(San Francisco) The social network said on Wednesday that Chinese hacker groups are using Facebook and other websites and mobile applications to besiege and spy on Uighurs in various countries, including Canada, without attributing the practices to the Chinese government.
“Nous voyons des liens clairs avec les entreprises et les emplacements géographiques de cette activité, mais nous ne pouvons pas formellement prouver qui est derrière cette opération”, a précisé Nathaniel Gleicher, le responsable des règors d’sécurité, Facebook Press Conference.
Hackers target hundreds of Uyghur activists, journalists and dissidents living abroad. They trick them into clicking on deceptive links and websites that infect computers or smartphones with spyware, according to the California-based company.
“This activity has all the hallmarks of a long-term process, with substantial means that conceal those responsible,” said Mr. Gleicher in a press release.
According to its cybersecurity team, the maneuvers of the hackers are mainly taking place outside of Facebook, on legitimate but hacked news sites or via fake apps that may interest this persecuted Muslim minority in China (such as dictionaries, prayer apps, etc.). .
This is the so-called “irrigation hole” technique, which involves hitting a place people go without suspicion.
Trapped with confidence
On the social network, hackers pretend to be journalists, human rights defenders, or community members in order to create trust relationships and draw them into a trap. These tactics allow spies to access information, cameras, and microphones on their victims’ phones.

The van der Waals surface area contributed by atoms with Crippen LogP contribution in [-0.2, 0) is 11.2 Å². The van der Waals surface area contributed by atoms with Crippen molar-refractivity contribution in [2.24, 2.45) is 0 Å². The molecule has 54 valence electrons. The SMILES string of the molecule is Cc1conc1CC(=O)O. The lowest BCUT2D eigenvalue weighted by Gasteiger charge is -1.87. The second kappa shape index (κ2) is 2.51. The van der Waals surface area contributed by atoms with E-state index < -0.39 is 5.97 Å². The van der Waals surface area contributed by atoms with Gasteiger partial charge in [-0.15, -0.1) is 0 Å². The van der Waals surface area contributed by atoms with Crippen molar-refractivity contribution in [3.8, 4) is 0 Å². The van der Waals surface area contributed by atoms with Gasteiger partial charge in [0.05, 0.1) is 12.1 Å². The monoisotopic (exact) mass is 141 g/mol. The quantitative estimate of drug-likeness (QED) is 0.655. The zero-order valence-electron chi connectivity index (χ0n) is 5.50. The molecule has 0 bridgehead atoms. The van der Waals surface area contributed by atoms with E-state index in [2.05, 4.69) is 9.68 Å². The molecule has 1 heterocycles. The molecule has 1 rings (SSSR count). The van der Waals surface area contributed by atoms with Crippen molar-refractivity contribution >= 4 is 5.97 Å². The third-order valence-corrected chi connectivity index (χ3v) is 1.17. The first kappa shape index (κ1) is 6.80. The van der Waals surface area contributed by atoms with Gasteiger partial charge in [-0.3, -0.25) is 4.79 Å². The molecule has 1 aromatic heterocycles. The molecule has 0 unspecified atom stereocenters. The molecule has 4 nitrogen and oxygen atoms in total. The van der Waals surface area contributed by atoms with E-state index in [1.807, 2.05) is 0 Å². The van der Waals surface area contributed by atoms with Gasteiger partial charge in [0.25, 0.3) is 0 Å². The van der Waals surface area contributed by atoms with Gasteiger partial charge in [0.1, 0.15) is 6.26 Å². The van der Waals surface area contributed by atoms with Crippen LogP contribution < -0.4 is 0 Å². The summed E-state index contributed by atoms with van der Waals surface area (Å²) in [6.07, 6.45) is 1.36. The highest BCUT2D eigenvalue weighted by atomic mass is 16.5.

The targeted Uyghurs come from Xinjiang, China, and live in Australia, Canada, the United States, Kazakhstan, Syria, Turkey and other countries.
Even though a small number of users are affected, less than 500 users worldwide in this case, the impact can be severe – you can imagine the monitoring in action.
Nathaniel Gleicher, Head of Facebook Security Policy
Facebook says it has banned the sharing of blockaded domain names on its platform, removed group accounts and warned people involved. The company has also shared the information with other social networks.
The pirate groups are known as “Earth Empusa,” “Poison Carp,” or “Evil Eye.”
The United States and several European countries recently tightened their tone against China, which it accuses of detaining hundreds of thousands of Uyghur Muslims and imposing “sterilization operations and forced labor” on them. Beijing categorically denies these facts.